Repeat tiles the image until it fills the surface.
Mirror tiles the image, but flips the image horizontally or vertically.
Edge Edge extends the edges of the image to cover the surface. This setting works best when the outer edges are a solid color.
The repeating options are relevant only if the Scale, Position, and Rotation settings (at the bottom) are set in such a way that the image will not fill the surface area.
Cylindrical and Spherical have Wrapping options that set how many times the image appears horizontally, Width Wrap Amount, and vertically, Height Wrap Amount (not applicable to Cylindrical). This sets how many times you want the image wrapped for the given Scale values. Generally, you’ll want this set at 1.
Wrap amounts can be negative, which will reverse the image as it is wrapped around in the opposite direction.
Once you set the image properties, you must now scale and position the image. Textures are initially positioned referenced to the X, Y, or Z Texture Axis. For Planar projection, think of the axis as a nail used to hold a photograph to a wall. For Cylindrical, think of the axis as the cardboard center of a roll of paper towels. Spherical is very similar. However, you cannot select an axis for a Cubic map.
For example, a soda can would use a Y Texture Axis because it sits vertically. The fuselage of an airplane, on the other hand, would probably use the Z Texture Axis.
You should generally model objects so that they face the positive Z axis.
If the Texture Axis is perpendicular to a surface (such as the sides of a box using the same surface name as the projected side, the image will run through the surface.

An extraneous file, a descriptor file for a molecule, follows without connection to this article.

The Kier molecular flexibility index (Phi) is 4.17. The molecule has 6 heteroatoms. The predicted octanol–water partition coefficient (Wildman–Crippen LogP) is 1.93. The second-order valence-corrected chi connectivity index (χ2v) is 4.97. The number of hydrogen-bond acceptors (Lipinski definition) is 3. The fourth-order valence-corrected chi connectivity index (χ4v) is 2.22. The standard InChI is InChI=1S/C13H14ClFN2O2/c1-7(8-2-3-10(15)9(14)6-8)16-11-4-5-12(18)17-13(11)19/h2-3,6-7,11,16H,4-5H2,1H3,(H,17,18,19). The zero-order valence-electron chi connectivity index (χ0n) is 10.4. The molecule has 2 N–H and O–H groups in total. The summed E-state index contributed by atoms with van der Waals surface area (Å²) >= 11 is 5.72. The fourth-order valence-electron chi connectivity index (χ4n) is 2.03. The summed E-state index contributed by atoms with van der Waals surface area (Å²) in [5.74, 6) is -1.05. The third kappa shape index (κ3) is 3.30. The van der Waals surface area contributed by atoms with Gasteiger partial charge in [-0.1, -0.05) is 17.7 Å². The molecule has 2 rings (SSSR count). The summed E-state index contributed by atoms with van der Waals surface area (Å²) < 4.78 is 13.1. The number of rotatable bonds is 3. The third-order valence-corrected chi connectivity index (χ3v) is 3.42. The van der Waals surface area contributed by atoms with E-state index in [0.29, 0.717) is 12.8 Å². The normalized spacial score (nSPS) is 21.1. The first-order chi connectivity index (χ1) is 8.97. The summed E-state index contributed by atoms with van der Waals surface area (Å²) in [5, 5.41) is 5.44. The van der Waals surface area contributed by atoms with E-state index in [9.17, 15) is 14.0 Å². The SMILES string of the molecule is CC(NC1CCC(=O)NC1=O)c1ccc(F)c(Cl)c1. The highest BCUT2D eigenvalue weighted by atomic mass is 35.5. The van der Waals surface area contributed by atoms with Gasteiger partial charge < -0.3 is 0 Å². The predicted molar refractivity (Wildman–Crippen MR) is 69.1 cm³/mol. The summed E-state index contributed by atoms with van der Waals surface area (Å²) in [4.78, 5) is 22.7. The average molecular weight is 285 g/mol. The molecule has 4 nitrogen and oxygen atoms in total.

Surface Size, Position, and Rotation
Scale defines the size of the surface to which the texture is applied. Position defines the coordinates of the center of the texture on the surface. Rotation defines how much the texture rotates around the center Position.
Different combinations of Texture Axis and Rotation can achieve the same results.
Generally, you want to match these settings with the actual surface.Automatic Sizing causes LightWave to calculate the Scale and Position of a selected surface and input those values. It computes an imaginary bounding box around all areas using the current surface. This will fit an Image Map perfectly onto the surface.
Use Automatic Sizing for starting values when using procedural textures.
If the Scale is smaller than the surface size, an Image Map will tile across the surface (assuming that one of the Repeat options is active). You might also see the tiling effect if the Position is not set to the actual surface center.
Because LightWave’s textures are three-dimensional, there is no rule stating that the center of a texture must be located somewhere within the bounds of the surface. You can place the texture center outside of the surface and still get a texture to appear across the surface. Textures extend in all directions throughout the virtual space in Layout, but appear only on the surfaces that are set to display them.